London’s bridges in photos

There are no less than 33 bridges across The River Thames in London boroughs. As someone born in that city, and where I lived for 60 years, I have been across most if not all of them during my life. If you have never visited that great metropolis, you may not know just how many there are, and how diverse they are too. So here is a selection.

Westminster Bridge. On the north side, you will find The Houses of Parliament.

London Bridge. The oldest river crossing, from Southwark, first bridged by the Romans. One later bridge was famously sold to an American, and is now a tourist attraction in Arizona.

Before the Great Fire of London, the bridge was heavily built on, with shops and living accommodation. You can see the heads of executed criminals and traitors, on spikes over the entrance. The huge church on the south side is still there today, now extended, and called Southwark Cathedral.

Waterloo Bridge. Stand on this bridge and face east, and you have one of the best views in London. This was immortalised in the Kink’s song, ‘Waterloo Sunset’.

Vauxhall Bridge. On the south side, you will see the famous MI-6 building, shown in a James Bond film.

Lambeth Bridge. The building visible on the north side is the headquarters of MI-5.

Albert Bridge, to the west. Always illuminated at night, it it one of London’s most attractive bridges.

Tower Bridge. Saving the best until last, my favourite London landmark, and an image associated with the city since the bridge was opened, in 1894.

Let me know if you have a favourite London bridge.

54 thoughts on “London’s bridges in photos

  1. Thanks for the photos. The engineering that goes into some of these is pretty remarkable. One of the biggest bridges five hours away from me is the Golden Gate Bridge in San Francisco. My wife’s uncle (since passed) used to be a painter on the bridge. I remember he once told me that by the time the crew got to the end of the bridge, it was time to start over.

    Liked by 1 person

  2. Great tour Pete! The Tower Bridge is certainly the best looking, and full of character. But I remember the Westminster bridge the most as we stayed near there and I loved the iconic views of Westminster and Big Ben. Also liked walking the Millennium Bridge over to St Paul’s Cathedral, if I’m remembering my bridges correctly.

    Liked by 1 person

  3. What a terrific tour Pete! My wife was unfamiliar with the “Waterloo Sunset” song at first, but loves it, and the Tower Bridge is the one that seems to capture the essence of London at its finest – great photos and history!

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  4. See…and this is one of those reasons that I just have to visit London at some point or other 😊 I know a few of these bridges of course from the many British detective shows I have seen, but looking at all these Tower Bridge would be the obvious choice, but I have to say I like the look of Lambeth Bridge as well 😊😊

    Liked by 1 person

  5. To be honest, I thought your post might go a bridge too far…
    The only bridge I’ve traipsed across (several times) is the London Bridge in Lake Havasu City, Arizona. This is also where Alexandre Aja filmed “Piranha 3D,” a guilty pleasure of mine. (I really ate up the scene with the two ladies swimming underwater in the altogether, but, fortunately, the piranhas didn’t take the bait.)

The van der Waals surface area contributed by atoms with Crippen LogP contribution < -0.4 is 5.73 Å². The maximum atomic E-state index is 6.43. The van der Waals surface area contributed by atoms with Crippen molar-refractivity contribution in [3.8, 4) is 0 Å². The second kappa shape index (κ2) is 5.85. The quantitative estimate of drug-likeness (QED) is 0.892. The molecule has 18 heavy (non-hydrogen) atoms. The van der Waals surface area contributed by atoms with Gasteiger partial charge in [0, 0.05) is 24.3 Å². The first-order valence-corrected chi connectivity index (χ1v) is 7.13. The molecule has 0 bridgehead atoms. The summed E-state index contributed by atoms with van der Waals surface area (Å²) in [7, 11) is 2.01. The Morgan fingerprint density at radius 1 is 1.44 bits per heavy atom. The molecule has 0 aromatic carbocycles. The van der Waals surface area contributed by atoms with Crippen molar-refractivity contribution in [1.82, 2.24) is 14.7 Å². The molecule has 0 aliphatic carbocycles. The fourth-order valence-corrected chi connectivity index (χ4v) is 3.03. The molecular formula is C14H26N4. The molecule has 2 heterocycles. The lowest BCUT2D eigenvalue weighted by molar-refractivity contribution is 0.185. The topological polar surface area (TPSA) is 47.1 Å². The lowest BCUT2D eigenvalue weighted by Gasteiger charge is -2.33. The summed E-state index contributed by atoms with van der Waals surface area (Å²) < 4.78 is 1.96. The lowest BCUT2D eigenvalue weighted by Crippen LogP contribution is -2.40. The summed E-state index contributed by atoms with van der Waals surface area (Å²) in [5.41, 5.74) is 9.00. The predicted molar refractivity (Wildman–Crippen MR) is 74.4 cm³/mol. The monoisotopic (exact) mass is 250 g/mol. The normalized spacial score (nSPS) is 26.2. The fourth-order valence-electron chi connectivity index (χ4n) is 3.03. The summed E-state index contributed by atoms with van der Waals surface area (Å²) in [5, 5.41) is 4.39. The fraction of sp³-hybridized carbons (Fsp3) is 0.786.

Liked by 2 people

  6. So many North Americans think Tower Bridge is London Bridge. In fact, I believe the person who purchased London Bridge, thought he was buying Tower Bridge. Or perhaps that is just a rumour. I do loveTower Bridge, which is relatively new.

    Liked by 1 person

    1. Thanks, Darlene. It was widely stated at the time that the buyer did think he had bought Tower Bridge, and was disappointed not to get the one that raised in the middle. Despite being fairly ‘modern’, it is still my favourite.
      Best wishes, Pete.

      Liked by 1 person

  7. lovely gallery of London bridges, Pete! several i’ve had the good fortune to have crossed. Erie history of London Bridge but like you, the magnificent Tower Bridge is a favorite.

    Liked by 1 person

  8. Would love to rent a car and go zig-zagging across the Thames on a route filled with different bridges going from one end of the river to another…probably not feasible in the UK. Sorry to say but I guess my Yank-ness is showing.
    I am especially intrigued by the historical use of the original London Bridge. I guess that shows my lack in most things history-related. So thanks for that ‘teaching’ moment.
    And yes, we’ve been to the city of your birth – would love to return as there’s so much to absorb. Really love that it’s a ‘user friendly’ type of place (ie-the tube and our legs got us everywhere)

    Liked by 1 person

    1. You could drive back and forth along most of the bridges, Laura, though you would incur payment of the Congestion Charge for the day.
      (Except for those that are just for trains, and the pedestrian bridge.)
      However, given the current traffic situation in that city, it might actually be quicker to walk! 🙂
      Best wishes, Pete.

      Liked by 1 person

    1. Reasonably well. I have seen trains cross the rail bridge many times, and visited Kew Gardens often over the years. The road bridge is a crucial part of the south/north circular road too. Glad you like the post, Alex.
      Best wishes, Pete.


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